This fact sheet answers the most frequently asked health questions about chromium. For more information, you may call the ATSDR Information Center at 1-888-422-8737. This fact sheet is one in a series of summaries about hazardous substances and their health effects. This information is important because this substance may harm you. The effects of exposure to any hazardous substance depend on the dose, the duration, how you are exposed, personal traits and habits, and whether other chemicals are present.
Exposure to chromium occurs from ingesting contaminated food or drinking water or breathing contaminated workplace air. Chromium(VI) at high levels can damage the nose and can cause cancer. Chromium has been found at 1,036 of the 1,591 National Priority List sites identified by the Environmental Protection Agency (EPA).
What is chromium?
Chromium is a naturally occurring element found in rocks, animals, plants, soil, and in volcanic dust and gases. Chromium is present in the environment in several different forms. The most common forms are chromium(0), chromium(III), and chromium(VI). No taste or odor is associated with chromium compounds.
Chromium(III) occurs naturally in the environment and is an essential nutrient. Chromium(VI) and chromium(0) are generally produced by industrial processes.
The metal chromium, which is the chromium(0) form, is used for making steel. Chromium(VI) and chromium(III) are used for chrome plating, dyes and pigments, leather tanning, and wood preserving.
What happens to chromium when it enters the environment?
- Chromium enters the air, water, and soil mostly in the chromium(III) and chromium(VI) forms.
- In air, chromium compounds are present mostly as fine dust particles which eventually settle over land and water.
- Chromium can strongly attach to soil and only a small amount can dissolve in water and move deeper in the soil to underground water.
- Fish do not accumulate much chromium in their bodies from water.
How might I be exposed to chromium?
- Eating food containing chromium(III).
- Breathing contaminated workplace air or skin contact during use in the workplace.
- Drinking contaminated well water.
- Living near uncontrolled hazardous waste sites containing chromium or industries that use chromium.
How can chromium affect my health?
Chromium(III) is an essential nutrient that helps the body use sugar, protein, and fat.
Breathing high levels of chromium(VI) can cause irritation to the nose, such as runny nose, nosebleeds, and ulcers and holes in the nasal septum.
Ingesting large amounts of chromium(VI) can cause stomach upsets and ulcers, convulsions, kidney and liver damage, and even death.
Skin contact with certain chromium(VI) compounds can cause skin ulcers. Some people are extremely sensitive to chromium(VI) or chromium(III). Allergic reactions consisting of severe redness and swelling of the skin have been noted.
How likely is chromium to cause cancer?
Several studies have shown that chromium(VI) compounds can increase the risk of lung cancer. Animal studies have also shown an increased risk of cancer.
The World Health Organization (WHO) has determined that chromium(VI) is a human carcinogen.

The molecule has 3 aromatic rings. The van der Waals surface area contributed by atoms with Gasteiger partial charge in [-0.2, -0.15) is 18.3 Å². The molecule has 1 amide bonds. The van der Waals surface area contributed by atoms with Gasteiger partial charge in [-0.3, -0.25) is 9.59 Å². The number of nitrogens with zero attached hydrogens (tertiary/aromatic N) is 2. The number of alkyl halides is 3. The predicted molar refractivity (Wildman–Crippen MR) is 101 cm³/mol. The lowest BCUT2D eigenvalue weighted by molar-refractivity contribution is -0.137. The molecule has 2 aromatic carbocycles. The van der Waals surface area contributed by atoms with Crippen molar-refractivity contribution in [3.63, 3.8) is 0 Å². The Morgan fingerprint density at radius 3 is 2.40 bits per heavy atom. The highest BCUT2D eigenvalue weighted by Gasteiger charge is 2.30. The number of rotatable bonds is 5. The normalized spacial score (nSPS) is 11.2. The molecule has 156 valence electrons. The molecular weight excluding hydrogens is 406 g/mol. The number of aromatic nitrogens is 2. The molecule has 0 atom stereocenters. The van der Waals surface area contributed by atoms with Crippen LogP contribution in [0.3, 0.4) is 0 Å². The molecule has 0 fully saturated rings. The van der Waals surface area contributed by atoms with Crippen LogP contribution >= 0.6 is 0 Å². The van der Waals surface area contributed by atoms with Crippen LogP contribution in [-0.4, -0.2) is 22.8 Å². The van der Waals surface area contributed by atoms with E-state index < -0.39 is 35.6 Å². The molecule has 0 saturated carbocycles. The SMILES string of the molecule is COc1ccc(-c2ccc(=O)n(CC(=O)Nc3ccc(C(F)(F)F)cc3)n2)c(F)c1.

The Department of Health and Human Services (DHHS) has determined that certain chromium(VI) compounds are known to cause cancer in humans.
The EPA has determined that chromium(VI) in air is a human carcinogen.
How does chromium affect children?
We do not know if exposure to chromium will result in birth defects or other developmental effects in people. Birth defects have been observed in animals exposed to chromium(VI).
It is likely that health effects seen in children exposed to high amounts of chromium will be similar to the effects seen in adults.
How can families reduce the risk of exposure to chromium?
- Children should avoid playing in soils near uncontrolled hazardous waste sites where chromium may have been discarded.
- Although chromium(III) is an essential nutrient, you should avoid excessive use of dietary supplements containing chromium.
Is there a medical test to show whether I've been exposed to chromium?
Since chromium(III) is an essential element and naturally occurs in food, there will always be some level of chromium in your body. There are tests to measure the level of chromium in hair, urine, and blood. These tests are most useful for people exposed to high levels. These tests cannot determine the exact levels of chromium that you may have been exposed to or predict how the levels in your tissues will affect your health.
Has the federal government made recommendations to protect human health?
EPA has set a limit of 100 µg chromium(III) and chromium(VI) per liter of drinking water (100 µg/L).
The Occupational Safety and Health Administration (OSHA) has set limits of 500 µg water soluble chromium(III) compounds per cubic meter of workplace air (500 µg/m3), 1,000 µg/m3 for metallic chromium(0) and insoluble chromium compounds, and 52 µg/m3 for chromium(VI) compounds for 8-hour work shifts and 40-hour work weeks.
Agency for Toxic Substances and Disease Registry (ATSDR). 2000. Toxicological Profile for Chromium. Update. Atlanta, GA: U.S. Department of Health and Human Services, Public Health Service.
Where can I get more information?
ATSDR can tell you where to find occupational and environmental health clinics. Their specialists can recognize, evaluate, and treat illnesses resulting from exposure to hazardous substances. You can also contact your community or state health or environmental quality department if you have any more questions or concerns.
For more information, contact:
Agency for Toxic Substances and Disease Registry
Division of Toxicology and Environmental Medicine
1600 Clifton Road NE, Mailstop F-32
Atlanta, GA 30333
Phone: 1- 800-232-4636 / TTY: 888-232-6348